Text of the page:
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Kitchen Table Divorce - Sleepless Nights - Chapter 6

At least twice this past week I was talking with someone about an agreement that they had apparently reached with their former spouse, and they wanted to know about “getting it notarized”. Apparently, both believed that having their agreement notarized somehow made it, “more legal”.

Getting it “notarized” is also commonly seen as a convenient, and cost effective, way to enter into an agreement without the need to involve lawyers, and the associated cost.

Unfortunately, as much as I respect the notarial profession, such an approach is deeply flawed, and here’s why;

Firstly, having an agreement, such as a Separation Agreement notarized, simply means that the person signing the agreement is the actual person whose name appears on the signature line. Because notaries do not provide legal advice, having an agreement notarized does not mean that the parties signing the agreement understood what they were signing, and most importantly the potential adverse legal consequences. Nor does simply signing confirm that there was no undue influence, or improper pressure, on one of the parties by the other, or reflect there was appropriate disclosure, and above, all fairness.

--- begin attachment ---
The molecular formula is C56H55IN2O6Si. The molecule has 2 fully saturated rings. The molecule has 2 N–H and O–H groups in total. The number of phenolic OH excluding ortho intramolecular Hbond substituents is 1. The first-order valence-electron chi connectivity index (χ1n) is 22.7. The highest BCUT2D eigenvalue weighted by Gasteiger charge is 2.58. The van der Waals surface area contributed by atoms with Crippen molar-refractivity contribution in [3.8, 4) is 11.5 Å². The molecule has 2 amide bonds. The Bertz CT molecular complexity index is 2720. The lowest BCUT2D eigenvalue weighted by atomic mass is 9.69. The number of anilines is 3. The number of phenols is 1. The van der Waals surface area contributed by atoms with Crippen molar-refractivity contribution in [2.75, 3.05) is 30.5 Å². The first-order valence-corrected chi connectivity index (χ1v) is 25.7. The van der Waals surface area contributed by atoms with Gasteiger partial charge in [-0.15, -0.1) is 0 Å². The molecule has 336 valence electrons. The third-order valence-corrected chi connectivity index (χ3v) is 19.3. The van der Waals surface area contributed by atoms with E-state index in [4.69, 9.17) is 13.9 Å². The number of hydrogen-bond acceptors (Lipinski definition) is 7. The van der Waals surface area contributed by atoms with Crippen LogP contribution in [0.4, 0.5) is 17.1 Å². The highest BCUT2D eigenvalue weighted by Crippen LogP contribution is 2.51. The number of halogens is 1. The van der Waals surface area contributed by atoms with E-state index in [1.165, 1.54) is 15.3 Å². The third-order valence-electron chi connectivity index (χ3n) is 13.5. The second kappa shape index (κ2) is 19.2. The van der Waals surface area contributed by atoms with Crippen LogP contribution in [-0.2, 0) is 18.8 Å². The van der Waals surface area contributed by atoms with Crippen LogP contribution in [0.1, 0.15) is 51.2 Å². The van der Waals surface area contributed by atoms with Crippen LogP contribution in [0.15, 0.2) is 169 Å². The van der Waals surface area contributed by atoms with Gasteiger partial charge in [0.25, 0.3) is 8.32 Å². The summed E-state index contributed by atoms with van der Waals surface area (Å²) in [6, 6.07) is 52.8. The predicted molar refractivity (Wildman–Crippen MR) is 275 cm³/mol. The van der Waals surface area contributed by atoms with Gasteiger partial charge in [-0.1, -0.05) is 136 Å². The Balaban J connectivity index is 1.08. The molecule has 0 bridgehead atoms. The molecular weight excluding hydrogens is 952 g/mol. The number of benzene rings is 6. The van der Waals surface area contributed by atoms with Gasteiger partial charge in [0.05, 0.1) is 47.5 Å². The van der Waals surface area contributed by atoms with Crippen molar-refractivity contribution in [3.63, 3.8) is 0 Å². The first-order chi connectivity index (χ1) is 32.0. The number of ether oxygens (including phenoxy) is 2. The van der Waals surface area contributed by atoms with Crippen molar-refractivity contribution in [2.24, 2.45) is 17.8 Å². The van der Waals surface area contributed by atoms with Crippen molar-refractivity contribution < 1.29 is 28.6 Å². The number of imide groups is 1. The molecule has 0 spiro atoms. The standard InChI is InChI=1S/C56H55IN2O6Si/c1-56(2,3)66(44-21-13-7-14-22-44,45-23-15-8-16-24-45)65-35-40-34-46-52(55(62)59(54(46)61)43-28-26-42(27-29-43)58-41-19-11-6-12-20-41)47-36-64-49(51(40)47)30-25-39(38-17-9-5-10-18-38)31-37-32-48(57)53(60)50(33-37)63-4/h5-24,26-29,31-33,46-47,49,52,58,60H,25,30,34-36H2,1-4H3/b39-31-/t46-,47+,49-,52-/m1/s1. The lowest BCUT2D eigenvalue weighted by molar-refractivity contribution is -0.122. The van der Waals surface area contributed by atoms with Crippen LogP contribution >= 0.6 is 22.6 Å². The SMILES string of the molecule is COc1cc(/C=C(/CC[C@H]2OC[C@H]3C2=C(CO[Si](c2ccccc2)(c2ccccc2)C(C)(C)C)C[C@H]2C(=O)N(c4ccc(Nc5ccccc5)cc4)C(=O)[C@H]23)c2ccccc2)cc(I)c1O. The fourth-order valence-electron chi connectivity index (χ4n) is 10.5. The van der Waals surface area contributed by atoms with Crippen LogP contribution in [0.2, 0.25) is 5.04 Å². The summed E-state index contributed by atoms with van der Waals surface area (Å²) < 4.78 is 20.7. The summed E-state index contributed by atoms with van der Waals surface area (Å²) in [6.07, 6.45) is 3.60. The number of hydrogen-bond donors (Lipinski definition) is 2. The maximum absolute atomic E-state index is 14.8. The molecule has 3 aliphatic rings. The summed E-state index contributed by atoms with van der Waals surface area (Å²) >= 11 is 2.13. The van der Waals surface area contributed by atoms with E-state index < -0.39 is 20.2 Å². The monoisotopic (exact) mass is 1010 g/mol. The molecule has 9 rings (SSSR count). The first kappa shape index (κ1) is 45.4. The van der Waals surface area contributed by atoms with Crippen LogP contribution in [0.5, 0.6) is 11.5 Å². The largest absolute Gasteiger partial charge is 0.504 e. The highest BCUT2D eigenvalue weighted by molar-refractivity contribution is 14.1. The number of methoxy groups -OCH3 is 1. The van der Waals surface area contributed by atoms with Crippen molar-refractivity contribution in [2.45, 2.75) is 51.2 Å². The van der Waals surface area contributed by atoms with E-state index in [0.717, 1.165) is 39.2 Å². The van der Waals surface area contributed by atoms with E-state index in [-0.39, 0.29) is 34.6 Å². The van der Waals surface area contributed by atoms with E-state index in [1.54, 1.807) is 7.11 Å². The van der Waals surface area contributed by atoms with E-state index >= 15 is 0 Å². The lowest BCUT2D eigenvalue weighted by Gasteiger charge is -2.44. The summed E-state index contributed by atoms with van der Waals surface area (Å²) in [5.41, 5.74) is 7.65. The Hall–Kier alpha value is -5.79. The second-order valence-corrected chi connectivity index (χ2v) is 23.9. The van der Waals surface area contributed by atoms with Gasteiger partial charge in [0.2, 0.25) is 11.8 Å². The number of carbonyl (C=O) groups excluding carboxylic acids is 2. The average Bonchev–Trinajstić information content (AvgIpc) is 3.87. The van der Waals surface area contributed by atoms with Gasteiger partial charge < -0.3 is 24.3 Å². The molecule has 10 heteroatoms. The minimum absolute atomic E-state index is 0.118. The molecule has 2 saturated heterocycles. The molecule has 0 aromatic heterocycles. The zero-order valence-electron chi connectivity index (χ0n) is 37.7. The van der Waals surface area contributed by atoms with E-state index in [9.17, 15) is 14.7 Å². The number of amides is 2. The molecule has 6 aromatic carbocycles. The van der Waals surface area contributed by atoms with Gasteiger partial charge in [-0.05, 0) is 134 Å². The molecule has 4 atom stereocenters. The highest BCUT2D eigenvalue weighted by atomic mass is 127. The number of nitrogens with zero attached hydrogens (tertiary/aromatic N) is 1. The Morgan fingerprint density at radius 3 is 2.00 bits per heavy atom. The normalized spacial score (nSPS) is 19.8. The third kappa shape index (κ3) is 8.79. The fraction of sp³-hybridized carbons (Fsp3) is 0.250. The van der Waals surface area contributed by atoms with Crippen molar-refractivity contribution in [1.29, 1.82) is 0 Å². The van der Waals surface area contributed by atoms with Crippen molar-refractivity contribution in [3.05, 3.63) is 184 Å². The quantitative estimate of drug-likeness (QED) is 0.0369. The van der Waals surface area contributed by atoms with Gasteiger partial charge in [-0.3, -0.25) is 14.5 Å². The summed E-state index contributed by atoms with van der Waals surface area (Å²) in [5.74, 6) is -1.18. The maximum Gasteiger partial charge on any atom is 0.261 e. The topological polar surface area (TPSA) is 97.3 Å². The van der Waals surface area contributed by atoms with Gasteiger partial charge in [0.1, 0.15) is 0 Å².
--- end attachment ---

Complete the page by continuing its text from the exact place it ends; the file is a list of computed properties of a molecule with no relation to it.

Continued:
The lack of one, or more, of these essential elements means there will always remain the possibility that one of the parties may sometime in the future bring an application to have the terms of the agreement set aside. The perfect recipe for sleepless nights.

So what’s to be done to help ensure the agreement is both enforceable, and not likely to be set aside in the future?

As you may suspect, it means obtaining independent legal advice before signing. Typically, most family law agreements, such as Separation Agreements, will include a Certificate Of Independent Legal Advice. The lawyer assures themselves that you know exactly what you are signing, that there has been appropriate financial disclosure, that the agreement is fair, and that you understand the legal consequences. The lawyer will also confirm with you that there has been no improper, or undue influence, compelling you to sign. Once so assured, the lawyer will sign the Certificate, and you will also sign, acknowledging that you understand, and agree, with your lawyer’s assessment.

The advantage of a signed Certificate means it is highly unlikely that one party will be successful with an application to set the agreement aside, and start over. Best of all, no more sleepless nights, worrying about what might happen.

Sleep well, my friend. If Not Call Scott Taylor, 604.534.6361

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